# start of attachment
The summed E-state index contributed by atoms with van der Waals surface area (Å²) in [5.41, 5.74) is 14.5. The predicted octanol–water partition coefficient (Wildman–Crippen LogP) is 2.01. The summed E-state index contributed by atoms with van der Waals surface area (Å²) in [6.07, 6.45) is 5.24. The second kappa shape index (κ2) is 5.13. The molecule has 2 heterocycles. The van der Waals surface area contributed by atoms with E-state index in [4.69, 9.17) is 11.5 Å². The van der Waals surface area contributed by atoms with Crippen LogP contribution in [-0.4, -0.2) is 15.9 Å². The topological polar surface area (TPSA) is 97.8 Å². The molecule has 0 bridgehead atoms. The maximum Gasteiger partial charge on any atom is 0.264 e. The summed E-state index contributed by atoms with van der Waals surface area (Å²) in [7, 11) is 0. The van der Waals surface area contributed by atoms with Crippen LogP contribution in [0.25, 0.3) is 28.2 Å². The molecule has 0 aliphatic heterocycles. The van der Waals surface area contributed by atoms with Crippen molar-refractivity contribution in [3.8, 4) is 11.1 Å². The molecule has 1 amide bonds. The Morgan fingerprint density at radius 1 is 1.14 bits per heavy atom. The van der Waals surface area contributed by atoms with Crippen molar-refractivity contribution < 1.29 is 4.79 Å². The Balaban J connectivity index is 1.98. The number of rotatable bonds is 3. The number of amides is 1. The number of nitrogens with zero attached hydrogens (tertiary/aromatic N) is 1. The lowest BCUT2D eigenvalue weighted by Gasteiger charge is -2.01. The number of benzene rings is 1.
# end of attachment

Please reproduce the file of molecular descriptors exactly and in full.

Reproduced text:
The summed E-state index contributed by atoms with van der Waals surface area (Å²) in [5.41, 5.74) is 14.5. The predicted octanol–water partition coefficient (Wildman–Crippen LogP) is 2.01. The summed E-state index contributed by atoms with van der Waals surface area (Å²) in [6.07, 6.45) is 5.24. The second kappa shape index (κ2) is 5.13. The molecule has 2 heterocycles. The van der Waals surface area contributed by atoms with E-state index in [4.69, 9.17) is 11.5 Å². The van der Waals surface area contributed by atoms with Crippen LogP contribution in [-0.4, -0.2) is 15.9 Å². The topological polar surface area (TPSA) is 97.8 Å². The molecule has 0 bridgehead atoms. The maximum Gasteiger partial charge on any atom is 0.264 e. The summed E-state index contributed by atoms with van der Waals surface area (Å²) in [7, 11) is 0. The van der Waals surface area contributed by atoms with Crippen LogP contribution in [0.25, 0.3) is 28.2 Å². The molecule has 0 aliphatic heterocycles. The van der Waals surface area contributed by atoms with Crippen molar-refractivity contribution in [3.8, 4) is 11.1 Å². The molecule has 1 amide bonds. The Morgan fingerprint density at radius 1 is 1.14 bits per heavy atom. The van der Waals surface area contributed by atoms with Crippen molar-refractivity contribution < 1.29 is 4.79 Å². The Balaban J connectivity index is 1.98. The number of rotatable bonds is 3. The number of amides is 1. The number of nitrogens with zero attached hydrogens (tertiary/aromatic N) is 1. The lowest BCUT2D eigenvalue weighted by Gasteiger charge is -2.01. The number of benzene rings is 1.